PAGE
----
`` NEWTON: Big Bang and Randomness in Universe
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Name: Alex
Status: student
Grade: 9-12
Location: MA
Country: USA
Date: Summer 2013

This is kind of an intricate question that involves multiple questions in multiple fields:

1. Is there randomness in the universe? If you knew absolutely everything about a given scenario, will you know what the result will be (will one event lead to only one possible outcome)?

2. If yes, then during the Big Bang, would the information for the whole Universe, both present, past, and future, be encoded in that first moment?

3. If yes, would it be possible to relate this to data compression in computers? If you were able to take a huge amount of information (like the whole Universe) and collapse it into a single, small piece of data (the Big Bang), and supply the computer with equations to simulate that small piece of data into the big piece of data (how the universe evolved), could you possibly be able to collapse huge amounts of data into one small package?

"Randomness" is a tricky topic and much of what your asked is still up for debate. On the topic of knowing all the outcomes I once had a physics professor explain his idea like this: Even though one can predict motion of objects such as some pool balls using Newton's laws, at the quantum mechanical level, (i.e. subatomic particles such as electrons) there will always be some uncertainly as to the location and speed of said particles. Since all matter is composed of these subatomic particles is this therefore not possible to predict everything with absolute certainty.

I know this topic is difficult to wrap one's head around but I hope this explanation helps. Like I said earlier, a lot of this topic is still up for debate. Cheers

Ben Sirota


This is one of the strangest results of quantum mechanics that there seems to be a fundamental randomness to the universe. When you get down to the smallest sizes, such as atoms and particles, you enter the world where quantum mechanics must be used to calculate behavior. Simple, classical, particle physics breaks down. You must use a “wave function” to describe the behavior of matter, and this function is probabilistic (random) in nature. This feature of fundamental randomness has been studied, debated, and tested quite extensively, and it seems to be true. Many scientists believe that this randomness indicates that something is missing in the current understanding of the universe; however, if we stick to what is supported by current evidence, we would have to conclude that you could not predict the unfolding of the universe exactly. If you knew everything about a scenario, you could not say it would progress with one outcome simply because the outcome is probabilistic in nature. Another problem is that quantum mechanics, by its nature, will not allow you to know all the information of a scenario. The only way to determine the state of every particle is to measure it. The Heisenberg Uncertainty Principle shows that any measurement changes the state of what you are measuring. You cannot know simultaneously, for example, the precise velocity and location of a particle. Saying that somehow you even know the exact state of every particle at some particular time is cheating, in some way. If you tried to measure every position and velocity of every particle in the universe, you would end up changing the state of the universe, and you would again be left with an unknown initial state. Given our current understanding, it is likely that the answer to your question #2 is no. The third question is quite insightful, and I would say that you should rethink it leaving out the words, “if yes...” We know that we cannot plug in bits into a computer and simply simulate what will happen in the universe from start to finish. Nevertheless, information is contained in the universe, and there is an entire field called “Information Theory” that sprung out of similar questions you ask (data compression, transmission, etc.). Some physicists have even asked the question, “what happens to information as it collapses in a black hole? Is it retrievable somehow?”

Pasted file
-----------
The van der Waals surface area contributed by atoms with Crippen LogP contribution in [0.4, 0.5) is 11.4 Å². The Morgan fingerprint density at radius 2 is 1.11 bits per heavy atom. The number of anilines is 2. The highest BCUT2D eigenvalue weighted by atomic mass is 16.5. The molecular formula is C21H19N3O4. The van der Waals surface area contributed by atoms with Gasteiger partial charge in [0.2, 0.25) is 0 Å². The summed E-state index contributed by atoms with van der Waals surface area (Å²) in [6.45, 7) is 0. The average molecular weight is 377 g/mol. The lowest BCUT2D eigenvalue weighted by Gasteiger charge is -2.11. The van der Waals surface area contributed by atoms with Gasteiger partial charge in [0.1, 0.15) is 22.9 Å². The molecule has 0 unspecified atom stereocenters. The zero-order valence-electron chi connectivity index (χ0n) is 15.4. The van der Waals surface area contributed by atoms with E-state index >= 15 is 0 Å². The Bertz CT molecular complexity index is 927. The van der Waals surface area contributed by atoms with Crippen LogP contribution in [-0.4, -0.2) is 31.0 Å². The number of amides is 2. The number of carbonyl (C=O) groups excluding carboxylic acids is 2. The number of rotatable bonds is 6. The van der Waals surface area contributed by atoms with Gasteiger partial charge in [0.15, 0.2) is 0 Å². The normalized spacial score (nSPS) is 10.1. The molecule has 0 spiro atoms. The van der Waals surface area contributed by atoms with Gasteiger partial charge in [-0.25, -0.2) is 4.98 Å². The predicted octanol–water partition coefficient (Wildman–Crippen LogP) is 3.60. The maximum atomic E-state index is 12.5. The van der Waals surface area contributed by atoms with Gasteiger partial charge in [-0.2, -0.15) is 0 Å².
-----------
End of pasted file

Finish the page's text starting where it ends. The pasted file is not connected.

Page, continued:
Kyle J. Bunch, PhD, PE

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